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Marvel Snap’s Creator Doesn’t Want You To Play Agatha Harkness’ Card

Second Dinner's Ben Brode reveals how the witchy card works

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Three Agatha Harkness card variants are shown.
Illustration: Second Dinner / Kotaku

In Second Dinner’s mobile card game Marvel Snap, one card seems to draw curiosity more than any other: Agatha Harkness. Part of this may be due to the character’s growth in popularity stemming from her role in the Disney Plus series WandaVision, which led to the creation of spin-off series Agatha: Coven of Chaos, set to release in winter of this year. However, it’s far more likely due to her card’s crazy unique ability that sees her play your cards for you.

Marvel Snap creator Ben Brode knows how special the Agatha Harkness card is, too, going so far as to say the team was “terrified for years of this card.” But that uncertainty and instability is actually the entire point. Brode spoke to Eurogamer about the need for collectible card games to avoid making players feeling like they’ve seen it all before.


“You need something that blows their mind and makes them think: ‘Hold on! Anything could happen in this game! I don’t know what to expect! What else do these cards do? I have to see all of these cards now! This is wild!’” Brode told Eurogamer.

Those who have been playing Marvel Snap since the game launched in October 2022 have likely had that incredible moment where they first encounter this card’s ability and realize what’s happening. What might be more surprising, though, is that Brode actually doesn’t want you to play the Agatha Harkness card, and the reason lies in how the witch works.

The Best Marvel Snap Deck For Winning With Agatha Harkness
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The Best Marvel Snap Deck For Winning With Agatha Harkness

It turns out, Agatha Harkness only has one thing on her mind: playing herself. If there’s enough Energy to play her 6-cost card, she’ll play herself. However, that typically doesn’t happen until the very end of the game. In the meantime, she’ll play the game for you entirely randomly. That’s right. There’s nothing else to it but complete randomization. This news stunned Eurogamer’s Christian Donlan, who asked Brode to clarify.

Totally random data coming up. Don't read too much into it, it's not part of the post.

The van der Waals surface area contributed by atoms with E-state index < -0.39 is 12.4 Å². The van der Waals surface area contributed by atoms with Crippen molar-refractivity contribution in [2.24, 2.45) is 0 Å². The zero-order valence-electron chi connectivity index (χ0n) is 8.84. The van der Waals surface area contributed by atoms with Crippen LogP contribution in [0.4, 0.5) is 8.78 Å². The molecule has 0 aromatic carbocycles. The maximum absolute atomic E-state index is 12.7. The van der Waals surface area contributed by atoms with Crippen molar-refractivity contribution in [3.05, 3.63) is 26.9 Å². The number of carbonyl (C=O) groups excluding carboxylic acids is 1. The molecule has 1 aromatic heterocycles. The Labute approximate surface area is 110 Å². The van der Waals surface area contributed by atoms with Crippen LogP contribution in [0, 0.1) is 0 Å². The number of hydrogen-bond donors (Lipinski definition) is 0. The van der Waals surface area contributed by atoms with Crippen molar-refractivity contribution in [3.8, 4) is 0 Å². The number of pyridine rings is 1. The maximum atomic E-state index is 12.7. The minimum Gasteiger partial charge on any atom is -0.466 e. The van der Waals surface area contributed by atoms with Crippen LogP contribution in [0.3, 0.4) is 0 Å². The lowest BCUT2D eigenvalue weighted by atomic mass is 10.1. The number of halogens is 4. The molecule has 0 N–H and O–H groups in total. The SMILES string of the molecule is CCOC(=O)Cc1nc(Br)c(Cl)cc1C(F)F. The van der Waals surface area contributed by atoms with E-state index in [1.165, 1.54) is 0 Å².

“Completely randomly,” Brode responded. “She will take a random card, play it to a random location and do it again and do it again until she’s out of mana. That’s it.”

Donlan confessed that he tried applying more logic to the Harkness card than the card itself was employing, a mistake he’s likely not alone in making.

“So one of my theories has been that there’s a quirk with her because she doesn’t know how to play Medusa, who only makes sense if you play her in the middle location,” Donlan told Brode. “Agatha plays Medusa all over the place. But it turns out I’m reading absolutely everything into that? Was that the plan from the word go? Complete randomness?”

Brode’s advice? Don’t rely on Agatha at all. But if you do put your faith in her, maybe don’t pair her and Medusa up in the same deck.


So if you’re not supposed to actually play Agatha, you may be wondering, why have her at all? It’s all part of that central goal of keeping the collectible card game unique.

“I would rather you don’t play Agatha, actually. I’d rather you be making hard decisions and try and puzzle out the right play. But we want there to be this really unique thing in the game,” Brode explained to Eurogamer.


And the real magic of the card comes from being on the opposing side of her, discovering at the end of a match that it was Agatha you were playing against all along.

“So this card was not Agatha to begin with,” Brode reveals. “It was Adam Warlock once upon a time. [...] But then WandaVision came out. And there’s a moment—this is a spoiler, I’m sorry. But there’s a moment in WandaVision, where there’s a character who suddenly reveals that she was the bad guy all along.”


And, well, you probably know how the song goes.